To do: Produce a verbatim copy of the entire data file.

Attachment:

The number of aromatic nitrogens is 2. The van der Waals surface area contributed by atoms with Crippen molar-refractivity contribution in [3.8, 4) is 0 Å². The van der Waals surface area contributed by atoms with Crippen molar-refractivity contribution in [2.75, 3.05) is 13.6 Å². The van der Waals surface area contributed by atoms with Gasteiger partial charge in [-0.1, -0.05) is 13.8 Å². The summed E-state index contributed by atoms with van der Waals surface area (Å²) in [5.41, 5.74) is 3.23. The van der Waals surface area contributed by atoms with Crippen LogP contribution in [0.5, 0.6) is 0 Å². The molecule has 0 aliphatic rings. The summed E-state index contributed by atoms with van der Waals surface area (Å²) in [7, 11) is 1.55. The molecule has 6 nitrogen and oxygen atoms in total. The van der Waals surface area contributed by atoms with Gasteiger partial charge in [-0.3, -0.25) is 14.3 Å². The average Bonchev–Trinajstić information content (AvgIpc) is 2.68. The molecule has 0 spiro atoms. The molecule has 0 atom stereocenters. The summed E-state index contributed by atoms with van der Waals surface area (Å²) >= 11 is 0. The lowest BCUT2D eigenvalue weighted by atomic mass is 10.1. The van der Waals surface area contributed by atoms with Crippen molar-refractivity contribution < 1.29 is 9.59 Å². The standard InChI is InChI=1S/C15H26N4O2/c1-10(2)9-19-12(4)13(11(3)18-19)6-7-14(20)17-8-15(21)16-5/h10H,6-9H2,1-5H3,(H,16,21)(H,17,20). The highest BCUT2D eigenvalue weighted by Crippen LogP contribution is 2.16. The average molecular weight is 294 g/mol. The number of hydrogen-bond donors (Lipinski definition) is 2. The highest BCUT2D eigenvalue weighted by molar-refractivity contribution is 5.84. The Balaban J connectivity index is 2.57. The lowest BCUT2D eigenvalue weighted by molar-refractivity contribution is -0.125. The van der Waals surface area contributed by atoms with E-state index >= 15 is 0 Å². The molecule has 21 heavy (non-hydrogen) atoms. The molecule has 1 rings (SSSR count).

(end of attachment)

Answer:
The number of aromatic nitrogens is 2. The van der Waals surface area contributed by atoms with Crippen molar-refractivity contribution in [3.8, 4) is 0 Å². The van der Waals surface area contributed by atoms with Crippen molar-refractivity contribution in [2.75, 3.05) is 13.6 Å². The van der Waals surface area contributed by atoms with Gasteiger partial charge in [-0.1, -0.05) is 13.8 Å². The summed E-state index contributed by atoms with van der Waals surface area (Å²) in [5.41, 5.74) is 3.23. The van der Waals surface area contributed by atoms with Crippen LogP contribution in [0.5, 0.6) is 0 Å². The molecule has 0 aliphatic rings. The summed E-state index contributed by atoms with van der Waals surface area (Å²) in [7, 11) is 1.55. The molecule has 6 nitrogen and oxygen atoms in total. The van der Waals surface area contributed by atoms with Gasteiger partial charge in [-0.3, -0.25) is 14.3 Å². The average Bonchev–Trinajstić information content (AvgIpc) is 2.68. The molecule has 0 spiro atoms. The molecule has 0 atom stereocenters. The summed E-state index contributed by atoms with van der Waals surface area (Å²) >= 11 is 0. The lowest BCUT2D eigenvalue weighted by atomic mass is 10.1. The van der Waals surface area contributed by atoms with Crippen molar-refractivity contribution < 1.29 is 9.59 Å². The standard InChI is InChI=1S/C15H26N4O2/c1-10(2)9-19-12(4)13(11(3)18-19)6-7-14(20)17-8-15(21)16-5/h10H,6-9H2,1-5H3,(H,16,21)(H,17,20). The highest BCUT2D eigenvalue weighted by Crippen LogP contribution is 2.16. The average molecular weight is 294 g/mol. The number of hydrogen-bond donors (Lipinski definition) is 2. The highest BCUT2D eigenvalue weighted by molar-refractivity contribution is 5.84. The Balaban J connectivity index is 2.57. The lowest BCUT2D eigenvalue weighted by molar-refractivity contribution is -0.125. The van der Waals surface area contributed by atoms with E-state index >= 15 is 0 Å². The molecule has 21 heavy (non-hydrogen) atoms. The molecule has 1 rings (SSSR count).